Debt funds are mutual funds that invest in fixed-income securities issued by the Government and other private companies. They include:
The most common types of debt mutual funds are the following:
General debt funds: These are mutual funds that invest in both Government debt instruments as well as private ones, and for varying time periods.
Gilt funds: These invest only in Government securities. Since it is highly unlikely that the Government will default on the loans it takes, they come with very low risk.
liquid funds: These funds are considered to involve the least risk and very rarely see negative returns. They invest in debt instruments that mature within 91 days.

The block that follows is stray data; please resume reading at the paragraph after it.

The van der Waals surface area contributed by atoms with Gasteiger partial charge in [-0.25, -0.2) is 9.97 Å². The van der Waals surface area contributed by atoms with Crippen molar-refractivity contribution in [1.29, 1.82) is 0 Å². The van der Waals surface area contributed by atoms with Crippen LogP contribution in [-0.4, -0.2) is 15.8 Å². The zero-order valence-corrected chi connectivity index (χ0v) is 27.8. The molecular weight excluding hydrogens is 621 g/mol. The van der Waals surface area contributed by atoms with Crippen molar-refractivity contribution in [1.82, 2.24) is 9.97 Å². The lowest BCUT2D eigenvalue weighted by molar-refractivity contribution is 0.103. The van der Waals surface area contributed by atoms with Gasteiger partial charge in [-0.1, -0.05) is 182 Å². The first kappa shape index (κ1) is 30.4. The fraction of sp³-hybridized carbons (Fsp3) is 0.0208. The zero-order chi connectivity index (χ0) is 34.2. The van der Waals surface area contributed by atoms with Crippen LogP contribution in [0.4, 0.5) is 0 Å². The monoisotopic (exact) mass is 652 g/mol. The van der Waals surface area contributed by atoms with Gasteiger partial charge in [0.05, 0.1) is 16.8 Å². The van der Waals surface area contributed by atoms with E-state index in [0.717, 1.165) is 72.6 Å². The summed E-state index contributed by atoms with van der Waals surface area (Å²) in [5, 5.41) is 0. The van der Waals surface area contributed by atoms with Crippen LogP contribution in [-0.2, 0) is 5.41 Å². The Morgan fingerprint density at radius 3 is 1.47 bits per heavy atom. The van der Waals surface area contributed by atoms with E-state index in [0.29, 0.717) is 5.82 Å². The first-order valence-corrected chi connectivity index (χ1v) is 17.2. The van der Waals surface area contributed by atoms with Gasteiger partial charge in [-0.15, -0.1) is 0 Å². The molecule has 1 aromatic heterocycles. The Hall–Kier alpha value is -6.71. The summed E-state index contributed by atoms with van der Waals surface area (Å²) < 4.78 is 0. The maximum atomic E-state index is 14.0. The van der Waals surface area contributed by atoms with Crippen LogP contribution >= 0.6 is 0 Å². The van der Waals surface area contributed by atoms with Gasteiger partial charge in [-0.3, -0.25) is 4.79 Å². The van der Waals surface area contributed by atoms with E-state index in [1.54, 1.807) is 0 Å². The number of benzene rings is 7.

dynamic bond funds: Depending on changing interest rates, dynamic bond funds change their investment portfolio. These funds invest in debt instruments of both short-term as well as long-term maturities.
income funds: These are relatively more stable as they invest in securities which have a longer maturity period, say 5-6 years.
The prices of fixed income securities are inversely proportional to interest rates. So, when the interest rates go up, bond prices go down. Similarly, when the interest rates are low, bond prices are high. Debt funds are considered to be a good alternative to fixed deposits, as they can be redeemed at any time and are more tax-efficient.